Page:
Reviewed by Shane Pinnegar
Teutonic metal pioneers Accept are enjoying their most fertile creative period since their late ‘80s heyday with original vocalist Udo Dirkschneider, and they’re reaping the rewards with corresponding popularity amongst the heavy rock and metal community.
Much of this is down to the shot in the arm relatively new vocalist Mark Tornillo has given the band – as he howls and yelps like the bastard son of Bon Scott and a pack of wild dogs, the rest of the band sound rejuvenated, excited to be having another shot at the prize with him centre stage.
As well they should do – tales of a second chance are few and far between, and usually trade heavily on past glories, whereas Accept have now released three new original albums since 2009, all of which are the equal of almost any in their history.
Blind Rage melds Wolf Hoffman’s classical-influenced lead guitar playing with the band’s highly influential heavy metal approach, not fixing anything that’s not broken, and consequently it’s a balltearer from start to finish.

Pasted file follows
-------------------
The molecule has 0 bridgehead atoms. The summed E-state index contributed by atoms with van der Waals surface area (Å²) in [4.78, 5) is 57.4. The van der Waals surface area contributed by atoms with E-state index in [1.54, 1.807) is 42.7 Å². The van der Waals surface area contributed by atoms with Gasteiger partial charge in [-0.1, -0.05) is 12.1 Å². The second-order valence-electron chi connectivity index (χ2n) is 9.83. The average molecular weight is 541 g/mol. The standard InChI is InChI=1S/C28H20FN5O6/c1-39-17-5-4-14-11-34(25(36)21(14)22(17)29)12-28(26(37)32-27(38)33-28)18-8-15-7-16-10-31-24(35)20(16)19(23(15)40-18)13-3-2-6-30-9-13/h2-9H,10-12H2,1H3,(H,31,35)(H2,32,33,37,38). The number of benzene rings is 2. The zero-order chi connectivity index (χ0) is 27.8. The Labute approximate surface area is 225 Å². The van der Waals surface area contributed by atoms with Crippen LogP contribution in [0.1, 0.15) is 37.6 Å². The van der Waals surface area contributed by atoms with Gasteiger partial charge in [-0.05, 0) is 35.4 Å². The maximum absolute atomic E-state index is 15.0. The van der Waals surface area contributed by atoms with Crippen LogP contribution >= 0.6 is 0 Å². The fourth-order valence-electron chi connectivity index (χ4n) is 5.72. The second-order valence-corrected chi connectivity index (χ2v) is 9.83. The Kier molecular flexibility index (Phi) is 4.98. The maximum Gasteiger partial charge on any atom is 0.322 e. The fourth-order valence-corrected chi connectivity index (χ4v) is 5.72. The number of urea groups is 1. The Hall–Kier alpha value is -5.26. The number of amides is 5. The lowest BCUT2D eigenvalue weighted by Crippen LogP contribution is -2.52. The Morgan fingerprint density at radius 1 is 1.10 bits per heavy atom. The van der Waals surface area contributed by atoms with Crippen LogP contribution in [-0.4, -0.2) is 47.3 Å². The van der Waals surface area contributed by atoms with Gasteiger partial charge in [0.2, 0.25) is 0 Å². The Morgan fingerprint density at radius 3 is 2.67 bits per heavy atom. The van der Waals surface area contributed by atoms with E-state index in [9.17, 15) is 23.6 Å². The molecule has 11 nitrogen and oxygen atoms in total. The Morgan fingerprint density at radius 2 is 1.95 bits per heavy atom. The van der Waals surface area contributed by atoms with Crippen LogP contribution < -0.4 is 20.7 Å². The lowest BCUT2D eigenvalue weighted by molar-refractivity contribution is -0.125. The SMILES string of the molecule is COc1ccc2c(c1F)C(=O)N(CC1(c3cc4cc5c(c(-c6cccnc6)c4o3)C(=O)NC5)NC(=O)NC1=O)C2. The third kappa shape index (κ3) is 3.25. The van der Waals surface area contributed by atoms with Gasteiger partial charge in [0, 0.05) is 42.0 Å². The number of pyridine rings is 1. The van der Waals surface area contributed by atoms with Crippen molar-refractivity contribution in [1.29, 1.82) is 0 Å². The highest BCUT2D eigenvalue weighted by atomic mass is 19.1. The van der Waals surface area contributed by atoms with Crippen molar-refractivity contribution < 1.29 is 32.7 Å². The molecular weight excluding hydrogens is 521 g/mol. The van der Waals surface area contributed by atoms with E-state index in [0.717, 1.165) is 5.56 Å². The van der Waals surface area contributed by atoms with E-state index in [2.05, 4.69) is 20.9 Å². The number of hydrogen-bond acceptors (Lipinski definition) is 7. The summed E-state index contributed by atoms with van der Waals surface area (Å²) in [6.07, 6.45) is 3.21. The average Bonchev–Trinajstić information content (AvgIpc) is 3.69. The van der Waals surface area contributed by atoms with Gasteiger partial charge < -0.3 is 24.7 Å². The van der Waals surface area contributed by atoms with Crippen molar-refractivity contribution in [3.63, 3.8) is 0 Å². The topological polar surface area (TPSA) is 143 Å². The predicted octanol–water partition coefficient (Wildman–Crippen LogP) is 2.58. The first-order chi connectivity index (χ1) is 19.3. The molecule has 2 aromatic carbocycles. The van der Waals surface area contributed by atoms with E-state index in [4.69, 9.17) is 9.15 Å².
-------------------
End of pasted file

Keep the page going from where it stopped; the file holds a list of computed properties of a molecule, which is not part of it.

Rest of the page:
Opener Stampede shows why they were considered one of the integral bands to influence the development of speed and thrash metal, while never letting go of the key melodic structures that keep them so popular. Fall Of The Empire is an icy tale of war that recalls their Russian Roulette period, 200 Years is a foreboding tale of apocalyptic doom and From The Ashes We Rise is a slower, almost bluesey number that starts with a definite AC/DC bent before becoming another archetypal Accept chantathon.
Accept no doubt realise their good fortunes, for without good fortunes I doubt they’d be having such a creative time now, heading towards the 40th anniversary of the band. Blind Rage closes with perhaps the most old school Accept number on show: Final Journey. Close your eyes tightly and you can almost hear echoes of Dirkschneider in Tornillo’s delivery, but even the most die hard fan of the former singer’s tenure in the band must realise that Tornillo is the best man for the job nowadays. Let’s hope this rude form continues – Accept are far too vital again to be on anything near their own Final Journey.